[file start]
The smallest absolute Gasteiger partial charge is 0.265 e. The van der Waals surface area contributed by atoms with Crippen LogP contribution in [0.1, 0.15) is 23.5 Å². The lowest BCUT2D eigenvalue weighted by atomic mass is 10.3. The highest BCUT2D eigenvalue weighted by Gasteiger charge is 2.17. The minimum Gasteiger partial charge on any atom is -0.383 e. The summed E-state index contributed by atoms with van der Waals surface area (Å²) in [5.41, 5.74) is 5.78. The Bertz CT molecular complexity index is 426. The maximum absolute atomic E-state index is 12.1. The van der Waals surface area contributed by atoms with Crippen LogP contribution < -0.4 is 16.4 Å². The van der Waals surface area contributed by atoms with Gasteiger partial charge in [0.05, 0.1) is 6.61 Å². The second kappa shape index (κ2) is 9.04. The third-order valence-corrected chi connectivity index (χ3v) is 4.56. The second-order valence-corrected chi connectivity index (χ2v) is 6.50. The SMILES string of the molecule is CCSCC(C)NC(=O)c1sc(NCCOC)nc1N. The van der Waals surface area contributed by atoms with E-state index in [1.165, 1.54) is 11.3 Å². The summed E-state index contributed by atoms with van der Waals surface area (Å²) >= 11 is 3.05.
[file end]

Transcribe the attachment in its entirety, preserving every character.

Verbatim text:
The smallest absolute Gasteiger partial charge is 0.265 e. The van der Waals surface area contributed by atoms with Crippen LogP contribution in [0.1, 0.15) is 23.5 Å². The lowest BCUT2D eigenvalue weighted by atomic mass is 10.3. The highest BCUT2D eigenvalue weighted by Gasteiger charge is 2.17. The minimum Gasteiger partial charge on any atom is -0.383 e. The summed E-state index contributed by atoms with van der Waals surface area (Å²) in [5.41, 5.74) is 5.78. The Bertz CT molecular complexity index is 426. The maximum absolute atomic E-state index is 12.1. The van der Waals surface area contributed by atoms with Crippen LogP contribution < -0.4 is 16.4 Å². The van der Waals surface area contributed by atoms with Gasteiger partial charge in [0.05, 0.1) is 6.61 Å². The second kappa shape index (κ2) is 9.04. The third-order valence-corrected chi connectivity index (χ3v) is 4.56. The second-order valence-corrected chi connectivity index (χ2v) is 6.50. The SMILES string of the molecule is CCSCC(C)NC(=O)c1sc(NCCOC)nc1N. The van der Waals surface area contributed by atoms with E-state index in [1.165, 1.54) is 11.3 Å². The summed E-state index contributed by atoms with van der Waals surface area (Å²) >= 11 is 3.05.